Program finds success reaching crack addicts

Improvements seen on all fronts

A new study reports success in reducing risk and improving women’s housing and employment status after enrollment in a woman-focused HIV intervention program.

Researchers began designing an HIV prevention intervention for African American women who use crack in hopes of affecting deep behavioral change, beginning with reduced risk activity and reduced drug use, but also improving their life situation. At six months follow-up, the intervention appears to achieve its goals.

The woman-focused intervention was designed to be personalized with focus on each woman’s learning skills for taking care of herself, as well as reducing HIV risk behaviors and reducing drug and alcohol use, says Wendee M. Wechsberg, PhD, senior program director at RTI International in Research Triangle Park, NC.

Investigators studied the following groups:

1. three-month and six-month outcomes of the woman-focused HIV intervention;
2. a revised intervention modeled on the National Institute on Drug Abuse (NIDA) standard HIV prevention intervention;
3. delayed-treatment control group.1

Researchers see changes in behaviors 

Women were randomized to the three groups, and all showed striking decreases in daily crack use.

Women in all the groups reported significant decreases in reported unprotected sex and in trading sex for money and drugs.1 However, only the woman-focused intervention showed significant reduction in homelessness and a marked improvement in full-time employment, Wechsberg says.

"The woman-focused group did better in the areas that we wanted to emphasize, which were employment and not being homeless," she explains. "These are really important when you think about independence and self-sufficiency."

The NIDA standard HIV prevention intervention, which focuses on teaching women how to use female and male condoms, reducing sexual and drug risk, and going to drug treatment, succeeded in achieving significant reductions in crack use at six months relative to controls.1

However, even the control group changed behaviors, Wechsberg notes. "When we asked women in the control group why they changed their behaviors, they said it was because it was important to be in the study and we had asked them questions about it."

It will be interesting to see how the woman-focused intervention continues to affect risk behaviors and lifestyle changes over time, she says.

"The good news about this study is we have another five years of this work. What about the sustainability and durability of interventions because women can’t leave these drug-using communities?" Wechsberg asks.

More than 5% of the women who participated in the study were HIV-positive. The woman-focused intervention is a good prevention for HIV-positive women because it focuses on what a woman can do to take care of herself and stay healthy, she points out.

The study was conducted in intervention field sites, which provided a comfortable and safe environment for women to be questioned about their HIV risk behaviors. Women could leave their children with a baby sitter on site, get something to eat, pick up donated clothing and toiletries, and treat the place like a drop-in center, Wechsberg says.

"The study used the same staff and outreach workers and data collectors and interventionists for all three groups. The control group came in, did the data collection and received risk reduction kits and an incentive for their time, but they did not have the benefit of an intervention until the study was over."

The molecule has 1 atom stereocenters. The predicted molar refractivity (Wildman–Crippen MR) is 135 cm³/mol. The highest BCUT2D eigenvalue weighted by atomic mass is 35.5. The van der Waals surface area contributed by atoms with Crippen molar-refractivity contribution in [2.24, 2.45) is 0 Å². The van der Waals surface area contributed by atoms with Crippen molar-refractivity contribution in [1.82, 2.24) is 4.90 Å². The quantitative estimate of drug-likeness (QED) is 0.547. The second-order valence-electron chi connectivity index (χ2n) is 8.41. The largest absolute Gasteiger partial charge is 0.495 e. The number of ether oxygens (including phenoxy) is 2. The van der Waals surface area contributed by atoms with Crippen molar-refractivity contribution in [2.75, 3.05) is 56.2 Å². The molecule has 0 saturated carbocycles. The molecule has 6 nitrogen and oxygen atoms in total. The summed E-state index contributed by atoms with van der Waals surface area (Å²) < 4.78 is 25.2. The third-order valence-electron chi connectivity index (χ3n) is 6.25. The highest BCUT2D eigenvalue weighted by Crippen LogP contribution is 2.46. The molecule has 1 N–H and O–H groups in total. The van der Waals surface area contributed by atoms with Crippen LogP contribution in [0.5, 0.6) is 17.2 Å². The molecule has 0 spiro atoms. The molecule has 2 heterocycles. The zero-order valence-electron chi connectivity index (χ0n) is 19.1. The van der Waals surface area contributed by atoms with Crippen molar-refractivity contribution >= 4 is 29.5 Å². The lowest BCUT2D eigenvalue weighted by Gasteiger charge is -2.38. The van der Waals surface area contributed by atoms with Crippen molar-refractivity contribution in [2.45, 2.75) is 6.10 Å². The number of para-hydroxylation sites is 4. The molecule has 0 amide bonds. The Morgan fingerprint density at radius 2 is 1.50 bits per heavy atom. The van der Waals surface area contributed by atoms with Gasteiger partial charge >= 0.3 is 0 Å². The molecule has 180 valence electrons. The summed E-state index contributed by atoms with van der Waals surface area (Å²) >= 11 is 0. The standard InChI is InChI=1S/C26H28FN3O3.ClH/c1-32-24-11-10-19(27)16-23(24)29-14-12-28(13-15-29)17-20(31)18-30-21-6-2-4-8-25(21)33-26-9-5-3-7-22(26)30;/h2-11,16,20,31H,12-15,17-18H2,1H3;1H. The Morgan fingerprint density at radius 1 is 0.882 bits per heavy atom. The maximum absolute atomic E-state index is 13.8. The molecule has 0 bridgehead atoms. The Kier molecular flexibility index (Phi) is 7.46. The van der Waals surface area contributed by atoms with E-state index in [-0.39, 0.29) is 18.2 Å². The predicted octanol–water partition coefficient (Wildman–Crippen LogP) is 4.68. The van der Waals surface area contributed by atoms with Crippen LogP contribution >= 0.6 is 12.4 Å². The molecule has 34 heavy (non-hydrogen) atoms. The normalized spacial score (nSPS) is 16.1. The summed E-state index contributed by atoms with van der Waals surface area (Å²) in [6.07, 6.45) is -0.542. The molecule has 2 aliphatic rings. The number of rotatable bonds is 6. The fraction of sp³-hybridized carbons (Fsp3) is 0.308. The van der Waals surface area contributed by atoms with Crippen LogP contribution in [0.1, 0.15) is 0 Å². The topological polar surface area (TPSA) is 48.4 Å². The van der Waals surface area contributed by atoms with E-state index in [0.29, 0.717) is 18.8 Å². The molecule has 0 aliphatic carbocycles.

The women participating in the NIDA standard intervention were taught about the risks of drug use, AIDS, sharing needles, and the benefits of drug treatment, she notes.

They also were taught about HIV testing and received training on how to properly use the male and female condoms. "The woman-focused intervention and the standard were equal doses of time," Wechsberg adds.

The woman-focused and NIDA standard interventions included two 30- to 40-minute sessions of individual counseling/education and two small group sessions, lasting 60 to 90 minutes.1

The woman-focused intervention went beyond the sexual and drug risk behaviors to encourage women to focus on other issues that affect African American women, including racism, domestic violence, education, work, etc., Wechsberg says.

For instance, the intervention taught the women that their addictions keep them in bondage, and it helped them to answer the question of what they could do as an African American woman to get out of that bondage, she explains.

Intervention facilitators told participants that HIV is affecting more black women than white women and encouraged them to ask themselves what it is about their lives and their struggles that leads to HIV infection, Wechsberg says. "How do they reframe how hard life is and empower them to make it better? We say, We’re not going to do it for you, but we’ll talk about your skills and you need to move forward and not be stuck in this bondage and with a sugar daddy, and so forth.’"

For many of the women participants, the experience of creating emotional bonds with fellow women was a new one, and they were excited about gaining some control in their lives, says Wechsberg.

Participants were asked to imagine their own life plan and think about the biggest change that will enable them to own their lives because the more they give it away, the more they drink and use drugs, she adds.

An outline of both the woman-focused and standard interventions are available in the article, published in July 2004 in the American Journal of Public Health.


1. Wechsberg WM, Lam WKK, Zule WA, et al. Efficacy of a woman-focused intervention to reduce HIV risk and increase self-sufficiency among African American crack abusers. Am J Pub Health 2004; 94(7):1,165-1,173.